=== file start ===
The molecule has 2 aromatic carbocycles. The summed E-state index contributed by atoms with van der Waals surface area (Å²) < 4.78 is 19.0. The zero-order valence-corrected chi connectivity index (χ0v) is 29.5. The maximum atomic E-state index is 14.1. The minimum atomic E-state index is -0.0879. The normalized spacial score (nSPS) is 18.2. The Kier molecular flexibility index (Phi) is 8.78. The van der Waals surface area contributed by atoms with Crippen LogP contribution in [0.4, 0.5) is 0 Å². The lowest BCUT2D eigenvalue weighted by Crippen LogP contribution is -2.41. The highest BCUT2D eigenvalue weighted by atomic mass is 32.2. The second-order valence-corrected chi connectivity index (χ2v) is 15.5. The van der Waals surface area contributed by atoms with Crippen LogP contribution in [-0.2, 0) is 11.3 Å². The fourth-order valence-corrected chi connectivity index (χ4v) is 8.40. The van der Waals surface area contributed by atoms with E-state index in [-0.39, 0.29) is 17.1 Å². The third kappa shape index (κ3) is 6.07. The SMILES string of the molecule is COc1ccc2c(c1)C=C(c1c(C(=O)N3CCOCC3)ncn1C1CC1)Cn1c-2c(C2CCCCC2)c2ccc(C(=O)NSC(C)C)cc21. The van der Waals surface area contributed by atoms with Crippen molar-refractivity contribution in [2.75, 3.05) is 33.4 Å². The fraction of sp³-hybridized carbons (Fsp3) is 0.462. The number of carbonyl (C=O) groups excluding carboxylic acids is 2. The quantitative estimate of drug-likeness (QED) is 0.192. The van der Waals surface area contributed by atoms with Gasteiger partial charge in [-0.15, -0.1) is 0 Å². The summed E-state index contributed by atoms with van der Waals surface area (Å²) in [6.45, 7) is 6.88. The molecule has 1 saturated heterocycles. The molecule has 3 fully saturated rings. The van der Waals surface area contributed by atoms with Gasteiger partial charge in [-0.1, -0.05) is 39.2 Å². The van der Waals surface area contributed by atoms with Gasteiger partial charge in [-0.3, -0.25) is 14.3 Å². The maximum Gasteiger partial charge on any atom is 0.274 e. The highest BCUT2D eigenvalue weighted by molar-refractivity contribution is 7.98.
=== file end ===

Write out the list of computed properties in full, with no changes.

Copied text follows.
The molecule has 2 aromatic carbocycles. The summed E-state index contributed by atoms with van der Waals surface area (Å²) < 4.78 is 19.0. The zero-order valence-corrected chi connectivity index (χ0v) is 29.5. The maximum atomic E-state index is 14.1. The minimum atomic E-state index is -0.0879. The normalized spacial score (nSPS) is 18.2. The Kier molecular flexibility index (Phi) is 8.78. The van der Waals surface area contributed by atoms with Crippen LogP contribution in [0.4, 0.5) is 0 Å². The lowest BCUT2D eigenvalue weighted by Crippen LogP contribution is -2.41. The highest BCUT2D eigenvalue weighted by atomic mass is 32.2. The second-order valence-corrected chi connectivity index (χ2v) is 15.5. The van der Waals surface area contributed by atoms with Crippen LogP contribution in [-0.2, 0) is 11.3 Å². The fourth-order valence-corrected chi connectivity index (χ4v) is 8.40. The van der Waals surface area contributed by atoms with E-state index in [-0.39, 0.29) is 17.1 Å². The third kappa shape index (κ3) is 6.07. The SMILES string of the molecule is COc1ccc2c(c1)C=C(c1c(C(=O)N3CCOCC3)ncn1C1CC1)Cn1c-2c(C2CCCCC2)c2ccc(C(=O)NSC(C)C)cc21. The van der Waals surface area contributed by atoms with Crippen molar-refractivity contribution in [2.75, 3.05) is 33.4 Å². The fraction of sp³-hybridized carbons (Fsp3) is 0.462. The number of carbonyl (C=O) groups excluding carboxylic acids is 2. The quantitative estimate of drug-likeness (QED) is 0.192. The van der Waals surface area contributed by atoms with Gasteiger partial charge in [-0.15, -0.1) is 0 Å². The summed E-state index contributed by atoms with van der Waals surface area (Å²) in [6.45, 7) is 6.88. The molecule has 1 saturated heterocycles. The molecule has 3 fully saturated rings. The van der Waals surface area contributed by atoms with Gasteiger partial charge in [-0.1, -0.05) is 39.2 Å². The van der Waals surface area contributed by atoms with Gasteiger partial charge in [-0.3, -0.25) is 14.3 Å². The maximum Gasteiger partial charge on any atom is 0.274 e. The highest BCUT2D eigenvalue weighted by molar-refractivity contribution is 7.98.